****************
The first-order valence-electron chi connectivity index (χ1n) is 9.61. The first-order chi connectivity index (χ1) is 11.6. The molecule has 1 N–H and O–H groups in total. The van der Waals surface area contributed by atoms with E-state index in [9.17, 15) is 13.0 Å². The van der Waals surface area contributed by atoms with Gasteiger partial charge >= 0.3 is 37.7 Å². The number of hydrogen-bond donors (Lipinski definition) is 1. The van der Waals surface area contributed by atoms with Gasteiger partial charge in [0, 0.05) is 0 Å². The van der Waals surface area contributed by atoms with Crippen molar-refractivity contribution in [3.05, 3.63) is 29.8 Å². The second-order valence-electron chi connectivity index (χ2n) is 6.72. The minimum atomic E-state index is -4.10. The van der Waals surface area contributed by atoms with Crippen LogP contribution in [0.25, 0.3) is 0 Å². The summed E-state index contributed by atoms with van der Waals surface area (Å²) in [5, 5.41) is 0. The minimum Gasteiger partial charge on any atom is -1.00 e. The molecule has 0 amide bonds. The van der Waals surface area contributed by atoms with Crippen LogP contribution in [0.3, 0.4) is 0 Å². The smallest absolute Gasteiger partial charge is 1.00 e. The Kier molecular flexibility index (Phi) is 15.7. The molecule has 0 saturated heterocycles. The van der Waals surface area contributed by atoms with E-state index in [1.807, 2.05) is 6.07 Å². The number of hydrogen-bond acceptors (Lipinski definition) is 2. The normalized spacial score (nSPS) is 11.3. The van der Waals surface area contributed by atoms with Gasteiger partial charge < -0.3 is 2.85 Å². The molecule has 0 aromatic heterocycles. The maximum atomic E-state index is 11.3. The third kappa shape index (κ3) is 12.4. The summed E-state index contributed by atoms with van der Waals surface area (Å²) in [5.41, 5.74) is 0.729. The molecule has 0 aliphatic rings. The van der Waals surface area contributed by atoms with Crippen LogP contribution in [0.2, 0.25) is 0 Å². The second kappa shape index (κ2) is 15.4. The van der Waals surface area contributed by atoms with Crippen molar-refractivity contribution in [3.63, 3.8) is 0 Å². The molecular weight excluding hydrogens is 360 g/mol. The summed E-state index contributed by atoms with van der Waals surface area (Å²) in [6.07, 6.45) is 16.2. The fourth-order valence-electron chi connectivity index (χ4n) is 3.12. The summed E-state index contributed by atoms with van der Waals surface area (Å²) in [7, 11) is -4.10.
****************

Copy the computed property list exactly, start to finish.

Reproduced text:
The first-order valence-electron chi connectivity index (χ1n) is 9.61. The first-order chi connectivity index (χ1) is 11.6. The molecule has 1 N–H and O–H groups in total. The van der Waals surface area contributed by atoms with E-state index in [9.17, 15) is 13.0 Å². The van der Waals surface area contributed by atoms with Gasteiger partial charge >= 0.3 is 37.7 Å². The number of hydrogen-bond donors (Lipinski definition) is 1. The van der Waals surface area contributed by atoms with Gasteiger partial charge in [0, 0.05) is 0 Å². The van der Waals surface area contributed by atoms with Crippen molar-refractivity contribution in [3.05, 3.63) is 29.8 Å². The second-order valence-electron chi connectivity index (χ2n) is 6.72. The minimum atomic E-state index is -4.10. The van der Waals surface area contributed by atoms with Crippen LogP contribution in [0.25, 0.3) is 0 Å². The summed E-state index contributed by atoms with van der Waals surface area (Å²) in [5, 5.41) is 0. The minimum Gasteiger partial charge on any atom is -1.00 e. The molecule has 0 amide bonds. The van der Waals surface area contributed by atoms with Crippen LogP contribution in [0.3, 0.4) is 0 Å². The smallest absolute Gasteiger partial charge is 1.00 e. The Kier molecular flexibility index (Phi) is 15.7. The molecule has 0 saturated heterocycles. The van der Waals surface area contributed by atoms with E-state index in [1.807, 2.05) is 6.07 Å². The number of hydrogen-bond acceptors (Lipinski definition) is 2. The normalized spacial score (nSPS) is 11.3. The van der Waals surface area contributed by atoms with Gasteiger partial charge < -0.3 is 2.85 Å². The molecule has 0 aromatic heterocycles. The maximum atomic E-state index is 11.3. The third kappa shape index (κ3) is 12.4. The summed E-state index contributed by atoms with van der Waals surface area (Å²) in [5.41, 5.74) is 0.729. The molecule has 0 aliphatic rings. The van der Waals surface area contributed by atoms with Crippen LogP contribution in [0.2, 0.25) is 0 Å². The second kappa shape index (κ2) is 15.4. The van der Waals surface area contributed by atoms with Crippen molar-refractivity contribution in [3.63, 3.8) is 0 Å². The molecular weight excluding hydrogens is 360 g/mol. The summed E-state index contributed by atoms with van der Waals surface area (Å²) in [6.07, 6.45) is 16.2. The fourth-order valence-electron chi connectivity index (χ4n) is 3.12. The summed E-state index contributed by atoms with van der Waals surface area (Å²) in [7, 11) is -4.10.